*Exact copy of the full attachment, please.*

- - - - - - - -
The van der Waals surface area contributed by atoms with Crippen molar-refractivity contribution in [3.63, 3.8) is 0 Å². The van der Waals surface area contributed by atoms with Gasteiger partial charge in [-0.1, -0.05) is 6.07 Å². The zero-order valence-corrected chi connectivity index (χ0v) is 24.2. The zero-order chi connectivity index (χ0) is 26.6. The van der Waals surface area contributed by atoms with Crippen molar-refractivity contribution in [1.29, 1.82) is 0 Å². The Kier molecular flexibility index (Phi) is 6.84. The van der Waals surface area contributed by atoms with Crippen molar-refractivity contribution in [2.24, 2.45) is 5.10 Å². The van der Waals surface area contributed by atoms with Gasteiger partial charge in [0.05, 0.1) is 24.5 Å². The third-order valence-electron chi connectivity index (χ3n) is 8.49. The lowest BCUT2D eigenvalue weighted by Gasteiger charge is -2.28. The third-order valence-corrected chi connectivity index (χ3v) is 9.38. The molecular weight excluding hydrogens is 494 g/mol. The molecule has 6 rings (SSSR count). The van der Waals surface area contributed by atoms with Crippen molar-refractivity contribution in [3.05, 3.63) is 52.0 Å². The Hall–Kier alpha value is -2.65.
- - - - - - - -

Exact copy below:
The van der Waals surface area contributed by atoms with Crippen molar-refractivity contribution in [3.63, 3.8) is 0 Å². The van der Waals surface area contributed by atoms with Gasteiger partial charge in [-0.1, -0.05) is 6.07 Å². The zero-order valence-corrected chi connectivity index (χ0v) is 24.2. The zero-order chi connectivity index (χ0) is 26.6. The van der Waals surface area contributed by atoms with Crippen molar-refractivity contribution in [1.29, 1.82) is 0 Å². The Kier molecular flexibility index (Phi) is 6.84. The van der Waals surface area contributed by atoms with Crippen molar-refractivity contribution in [2.24, 2.45) is 5.10 Å². The van der Waals surface area contributed by atoms with Gasteiger partial charge in [0.05, 0.1) is 24.5 Å². The third-order valence-electron chi connectivity index (χ3n) is 8.49. The lowest BCUT2D eigenvalue weighted by Gasteiger charge is -2.28. The third-order valence-corrected chi connectivity index (χ3v) is 9.38. The molecular weight excluding hydrogens is 494 g/mol. The molecule has 6 rings (SSSR count). The van der Waals surface area contributed by atoms with Crippen molar-refractivity contribution in [3.05, 3.63) is 52.0 Å². The Hall–Kier alpha value is -2.65.